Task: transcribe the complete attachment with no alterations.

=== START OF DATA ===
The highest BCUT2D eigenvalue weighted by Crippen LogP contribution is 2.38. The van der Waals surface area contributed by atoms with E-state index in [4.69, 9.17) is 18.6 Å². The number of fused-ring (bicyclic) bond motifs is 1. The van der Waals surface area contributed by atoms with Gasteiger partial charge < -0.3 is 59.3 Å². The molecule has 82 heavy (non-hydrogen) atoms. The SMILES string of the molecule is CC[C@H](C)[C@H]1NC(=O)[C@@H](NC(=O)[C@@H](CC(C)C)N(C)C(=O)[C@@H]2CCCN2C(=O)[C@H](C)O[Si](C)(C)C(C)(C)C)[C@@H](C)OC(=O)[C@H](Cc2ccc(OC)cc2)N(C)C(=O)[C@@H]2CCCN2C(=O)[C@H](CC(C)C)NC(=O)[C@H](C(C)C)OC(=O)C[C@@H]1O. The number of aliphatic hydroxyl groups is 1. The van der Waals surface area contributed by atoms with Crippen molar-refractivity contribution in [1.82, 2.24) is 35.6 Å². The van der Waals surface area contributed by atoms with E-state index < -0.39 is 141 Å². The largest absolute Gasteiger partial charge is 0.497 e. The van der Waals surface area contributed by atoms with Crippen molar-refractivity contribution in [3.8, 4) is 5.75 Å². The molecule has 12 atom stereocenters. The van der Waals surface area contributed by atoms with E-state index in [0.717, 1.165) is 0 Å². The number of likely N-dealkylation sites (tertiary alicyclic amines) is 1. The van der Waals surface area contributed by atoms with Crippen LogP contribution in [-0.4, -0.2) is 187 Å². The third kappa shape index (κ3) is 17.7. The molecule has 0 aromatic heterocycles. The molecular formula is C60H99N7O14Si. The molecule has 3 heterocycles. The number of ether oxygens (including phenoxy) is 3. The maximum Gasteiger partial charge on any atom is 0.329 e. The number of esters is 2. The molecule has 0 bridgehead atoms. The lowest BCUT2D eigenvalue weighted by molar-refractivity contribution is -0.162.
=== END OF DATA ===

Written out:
The highest BCUT2D eigenvalue weighted by Crippen LogP contribution is 2.38. The van der Waals surface area contributed by atoms with E-state index in [4.69, 9.17) is 18.6 Å². The number of fused-ring (bicyclic) bond motifs is 1. The van der Waals surface area contributed by atoms with Gasteiger partial charge < -0.3 is 59.3 Å². The molecule has 82 heavy (non-hydrogen) atoms. The SMILES string of the molecule is CC[C@H](C)[C@H]1NC(=O)[C@@H](NC(=O)[C@@H](CC(C)C)N(C)C(=O)[C@@H]2CCCN2C(=O)[C@H](C)O[Si](C)(C)C(C)(C)C)[C@@H](C)OC(=O)[C@H](Cc2ccc(OC)cc2)N(C)C(=O)[C@@H]2CCCN2C(=O)[C@H](CC(C)C)NC(=O)[C@H](C(C)C)OC(=O)C[C@@H]1O. The number of aliphatic hydroxyl groups is 1. The van der Waals surface area contributed by atoms with Crippen molar-refractivity contribution in [1.82, 2.24) is 35.6 Å². The van der Waals surface area contributed by atoms with E-state index < -0.39 is 141 Å². The largest absolute Gasteiger partial charge is 0.497 e. The van der Waals surface area contributed by atoms with Crippen molar-refractivity contribution in [3.8, 4) is 5.75 Å². The molecule has 12 atom stereocenters. The van der Waals surface area contributed by atoms with E-state index in [0.717, 1.165) is 0 Å². The number of likely N-dealkylation sites (tertiary alicyclic amines) is 1. The van der Waals surface area contributed by atoms with Crippen LogP contribution in [-0.4, -0.2) is 187 Å². The third kappa shape index (κ3) is 17.7. The molecule has 0 aromatic heterocycles. The molecular formula is C60H99N7O14Si. The molecule has 3 heterocycles. The number of ether oxygens (including phenoxy) is 3. The maximum Gasteiger partial charge on any atom is 0.329 e. The number of esters is 2. The molecule has 0 bridgehead atoms. The lowest BCUT2D eigenvalue weighted by molar-refractivity contribution is -0.162.